Tripoli’s checkpoints, which dot the main crossroads of Libya’s capital and are typically run by unaccountable militias as well as official security forces, recently became even more unnerving with the appearance of heavily armed men with vehicle-mounted antiaircraft weapons.
Ever since the fall of Muammar Gaddafi in 2011, men manning the checkpoints would stop and check your car and ID papers and remove tinted foil from the car’s windows – meant as sun protection but illegal here as a security precaution. Then they wave you on or pull you aside for an in-depth check.
But since late July, militia men with heavy weaponry and no clear insignia indicating their allegiance have begun appearing at checkpoints. They belong to the Libya Shield Forces, militias who mainly hail from Misrata and who, like other militias, have been operating with impunity since the 2011 uprising. Their presence is particularly galling because of their reputation for abuse.
Libya’s president (and head of parliament) Nuri Abu Sahmain deployed the Libya Shield Forces in the name of security, after a spate of assassinations and bombings in Tripoli.
This is only one of several disturbing changes. On August 5 the parliament granted Abu Sahmain the authority to adopt “urgent and necessary measures” to restore security in the country.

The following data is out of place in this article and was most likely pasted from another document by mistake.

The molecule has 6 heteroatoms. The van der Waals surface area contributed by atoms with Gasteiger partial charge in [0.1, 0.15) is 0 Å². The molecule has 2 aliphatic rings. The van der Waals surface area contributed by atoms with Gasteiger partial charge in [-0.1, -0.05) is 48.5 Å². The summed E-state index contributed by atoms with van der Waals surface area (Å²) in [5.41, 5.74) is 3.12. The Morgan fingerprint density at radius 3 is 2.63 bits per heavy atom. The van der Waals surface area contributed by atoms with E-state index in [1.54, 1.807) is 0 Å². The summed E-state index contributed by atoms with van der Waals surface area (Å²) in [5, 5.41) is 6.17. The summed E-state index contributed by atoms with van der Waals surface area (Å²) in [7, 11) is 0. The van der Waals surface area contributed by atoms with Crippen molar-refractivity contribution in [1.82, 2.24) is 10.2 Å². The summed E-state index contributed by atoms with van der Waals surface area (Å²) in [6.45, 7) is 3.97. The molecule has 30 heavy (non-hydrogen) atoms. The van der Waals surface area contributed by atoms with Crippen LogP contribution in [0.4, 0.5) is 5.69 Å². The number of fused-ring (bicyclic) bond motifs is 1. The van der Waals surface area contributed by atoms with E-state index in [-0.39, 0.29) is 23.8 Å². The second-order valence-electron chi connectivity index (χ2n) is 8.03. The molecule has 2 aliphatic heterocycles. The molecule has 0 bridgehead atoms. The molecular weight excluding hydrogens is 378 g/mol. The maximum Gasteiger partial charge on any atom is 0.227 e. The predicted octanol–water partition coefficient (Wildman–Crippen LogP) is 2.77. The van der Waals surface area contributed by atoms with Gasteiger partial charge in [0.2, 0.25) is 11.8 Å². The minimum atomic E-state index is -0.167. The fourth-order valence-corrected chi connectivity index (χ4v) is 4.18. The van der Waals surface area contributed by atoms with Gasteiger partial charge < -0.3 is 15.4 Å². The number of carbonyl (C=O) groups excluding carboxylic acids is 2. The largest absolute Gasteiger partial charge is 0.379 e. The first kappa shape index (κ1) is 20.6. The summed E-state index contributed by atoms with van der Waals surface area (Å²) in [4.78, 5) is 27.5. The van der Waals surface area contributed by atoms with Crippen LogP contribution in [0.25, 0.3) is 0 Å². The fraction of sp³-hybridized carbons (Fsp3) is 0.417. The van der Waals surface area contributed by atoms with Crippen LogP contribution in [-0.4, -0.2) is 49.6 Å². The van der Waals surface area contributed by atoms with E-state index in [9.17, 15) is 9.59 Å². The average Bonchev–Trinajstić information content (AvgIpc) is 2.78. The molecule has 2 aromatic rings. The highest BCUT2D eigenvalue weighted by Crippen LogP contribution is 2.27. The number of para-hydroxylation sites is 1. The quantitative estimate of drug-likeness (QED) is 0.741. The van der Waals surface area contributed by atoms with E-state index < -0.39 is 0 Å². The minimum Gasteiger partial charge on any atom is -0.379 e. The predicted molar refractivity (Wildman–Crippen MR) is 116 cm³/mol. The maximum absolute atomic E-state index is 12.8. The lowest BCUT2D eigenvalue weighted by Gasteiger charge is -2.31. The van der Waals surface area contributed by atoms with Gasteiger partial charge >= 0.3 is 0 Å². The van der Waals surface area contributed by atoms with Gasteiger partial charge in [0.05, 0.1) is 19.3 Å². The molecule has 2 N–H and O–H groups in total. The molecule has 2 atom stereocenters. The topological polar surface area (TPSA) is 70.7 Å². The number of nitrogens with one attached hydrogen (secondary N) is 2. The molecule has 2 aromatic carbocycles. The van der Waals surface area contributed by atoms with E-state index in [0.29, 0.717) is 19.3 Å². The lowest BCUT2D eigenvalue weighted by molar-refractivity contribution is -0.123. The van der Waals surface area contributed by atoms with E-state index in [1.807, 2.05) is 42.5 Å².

These exceptional powers amount to an unofficial state of emergency, which Abu Sahmain derogated to the minister of defense. They authorize “arresting criminals” and “establishing the rule of law.” But the decree does not state what lawful powers are given to the militias, when people can be arrested, who can arrest them or for how long they can be held. Nor does it specify the duration of this “temporary” phase. If regional practices are anything to go by, it could be years, not months.
Security remains a serious problem in Libya – in recent weeks, violence engulfed Benghazi and Derna in the east as well as the capital. But the decision to further empower militias to enforce security is fraught with risk. The militias are not being brought into the formal security forces, with clear accountability and legal duties. They operate in parallel to the formal army and police, hampering Libya’s bid to reform those institutions. Nor do they have the lawful authority, training or resources to engage in law enforcement in a manner that respects basic rights.
Emergency measures should be clearly defined in duration and scope, to be implemented only where and when strictly necessary and proportionate to the threat. Judges should have the power to strike down measures that are excessive or no longer necessary.
Libya needs practical yet firm measures to reform its security sector and to build a professional police force that can establish and maintain law and order – not enhanced power for unaccountable militias.